By Art Nash
For Senior Voice 

Does it pay to install solar panels in Alaska?


October 1, 2018

With the cost of solar panels having dropped from about seven dollars to a single dollar for an (uninstalled) watt, for many, solar has become a cost effective consideration —even in Alaska. The resulting cost savings of installing solar as your primary energy source varies widely on conditions and location throughout the state. And the telltale sign as to whether it is worth the investment, or will, in other words yield a quick ‘pay back’ time, is dependent largely on how much you now pay for a kilowatt of electricity, which you would be sub-planting with your own electricity should you put up a solar system. Also considered in cost is the price of the racks to mount the panels, tracking equipment if you so desire to use it, and then the big expenditure of batteries.

Batteries are needed if you want to use the energy you produce from the panels yourself. Typically they are deep cycle and can vary in voltage. Several are purchased and strung together. They can be expensive cost-wise, yet they also take a fair amount of timely, yet not extensive, maintenance. If you are willing to ‘sell’ the energy to a local utility even though you buy your home energy from that utility, you are wisely using the electrical grid as your battery, so to speak. Now the cost they buy your solar generated energy for is going to be only a portion of what you pay for kilowatt to kilowatt. And that is if your local utility will buy your electricity. Much of that depends on the scale of the utility’s overall load they supply for other customers.

While the amount of solar you can gain energy from varies with how snow free, cloudy or cold your area of Alaska is, my one one rule of thumb (which pretty much is the same across the state) is this: Don’t count on solar gain 45 days either side of Christmas. Depending on the site location, terrain, standing trees, etc., is isn’t impossible to receive solar gain for those three months, yet it will most likely be negligible due to the low arc of the sun at that time.

Now for the most solar gain, if panels are stationary it is best to point them at the southeast angle to the sun. And position them at whatever degree of latitude you are located at. So, since Fairbanks’ latitude is 64 degrees, then that is the angle to point the panels toward the sun. The caveat is that the snow needs to carefully be cleared from the panel to catch the solar gain.

If for some reason you have a cleared field in front of your solar panels, which is not obscured with shadows from trees, then it may be just as advantageous in this case to put your panels straight up and down. Though this is not the most optimal level for straight on solar gain to the face of the panel, sometimes by having the panel at 90 degrees you can catch enough solar off the snow’s reflection to make up the difference. And, it keeps the snow off.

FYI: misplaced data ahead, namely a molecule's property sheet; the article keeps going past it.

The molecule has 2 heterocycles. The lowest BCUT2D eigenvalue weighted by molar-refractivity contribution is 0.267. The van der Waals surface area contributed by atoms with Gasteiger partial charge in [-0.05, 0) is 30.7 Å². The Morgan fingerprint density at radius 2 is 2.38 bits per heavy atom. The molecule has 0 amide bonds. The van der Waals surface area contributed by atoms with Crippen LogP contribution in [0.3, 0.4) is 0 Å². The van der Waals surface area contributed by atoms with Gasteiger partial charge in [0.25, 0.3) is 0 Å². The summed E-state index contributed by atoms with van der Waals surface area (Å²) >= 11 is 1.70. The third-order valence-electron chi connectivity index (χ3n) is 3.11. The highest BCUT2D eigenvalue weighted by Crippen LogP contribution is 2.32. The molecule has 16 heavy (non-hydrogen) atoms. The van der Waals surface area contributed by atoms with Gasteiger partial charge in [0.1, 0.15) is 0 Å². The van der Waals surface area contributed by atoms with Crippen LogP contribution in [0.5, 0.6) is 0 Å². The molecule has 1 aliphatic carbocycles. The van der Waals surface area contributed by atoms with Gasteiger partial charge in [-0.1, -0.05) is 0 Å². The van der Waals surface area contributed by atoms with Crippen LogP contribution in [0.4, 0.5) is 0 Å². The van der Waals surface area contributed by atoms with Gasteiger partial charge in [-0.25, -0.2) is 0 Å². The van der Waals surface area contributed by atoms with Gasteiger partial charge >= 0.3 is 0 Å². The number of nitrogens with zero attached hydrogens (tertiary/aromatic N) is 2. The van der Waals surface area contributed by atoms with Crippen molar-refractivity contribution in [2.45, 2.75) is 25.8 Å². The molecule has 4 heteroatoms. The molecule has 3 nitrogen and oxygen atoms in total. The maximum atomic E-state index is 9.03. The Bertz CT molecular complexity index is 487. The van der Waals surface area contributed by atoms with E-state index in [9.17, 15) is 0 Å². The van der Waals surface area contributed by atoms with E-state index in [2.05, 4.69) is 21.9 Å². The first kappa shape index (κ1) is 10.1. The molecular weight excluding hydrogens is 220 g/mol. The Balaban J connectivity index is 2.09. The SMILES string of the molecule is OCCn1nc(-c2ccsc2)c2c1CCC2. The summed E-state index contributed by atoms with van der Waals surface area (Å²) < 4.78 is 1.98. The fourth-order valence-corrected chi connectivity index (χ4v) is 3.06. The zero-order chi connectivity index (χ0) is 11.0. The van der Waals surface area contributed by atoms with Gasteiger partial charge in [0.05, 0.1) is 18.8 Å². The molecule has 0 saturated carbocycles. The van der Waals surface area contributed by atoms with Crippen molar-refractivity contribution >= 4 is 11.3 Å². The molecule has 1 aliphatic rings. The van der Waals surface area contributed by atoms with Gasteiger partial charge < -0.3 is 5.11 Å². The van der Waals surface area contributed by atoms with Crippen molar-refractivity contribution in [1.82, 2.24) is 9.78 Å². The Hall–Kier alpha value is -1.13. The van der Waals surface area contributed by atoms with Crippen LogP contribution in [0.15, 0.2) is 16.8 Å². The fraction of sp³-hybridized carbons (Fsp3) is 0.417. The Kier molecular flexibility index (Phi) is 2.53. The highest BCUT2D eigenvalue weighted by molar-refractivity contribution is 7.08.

There is a lot of technical information that a home consumer will want to know before investing in panels, of which there are other types for other purposes than making electricity. The best resource I know of is the new UAF Cooperative Extension Solar Design Manual, which was just published for Alaskan conditions and is online for free at our Alaska Center for Energy and Power co-writers’ site: It has sun charts, great illustrations and good information.

The initial section gives a simple background of solar energy is as well as some of the important physical concepts that guide solar use (with particular discussion of Alaska-specific solar considerations).

The next major section covers solar for electric uses (called photovoltaic technologies). In the previous edition of this manual it was described as a major emerging option. This section explains different parts of solar systems, some common misperceptions, and considerations on picking out solar PV equipment for your home or business.

Also, a section is added that describes the possibilities of heating domestic or commercial hot water. Covered are solar geometry at high latitudes, shading, and snow effects. In the appendix is a piece on greenhouse warming with solar, heat storage and distribution with plants of solar heat.

Though this is a very basic survey on solar panels in Alaska, you can see that they can be used in Alaska. Give me a ring if I can ever answer more detailed questions or refer you to experts on particular applications.

Art Nash is an Energy Specialist at the University of Alaska Fairbanks School of Natural Resources and Extension. Contact him at 907-474-6366.


Powered by ROAR Online Publication Software from Lions Light Corporation
© Copyright 2024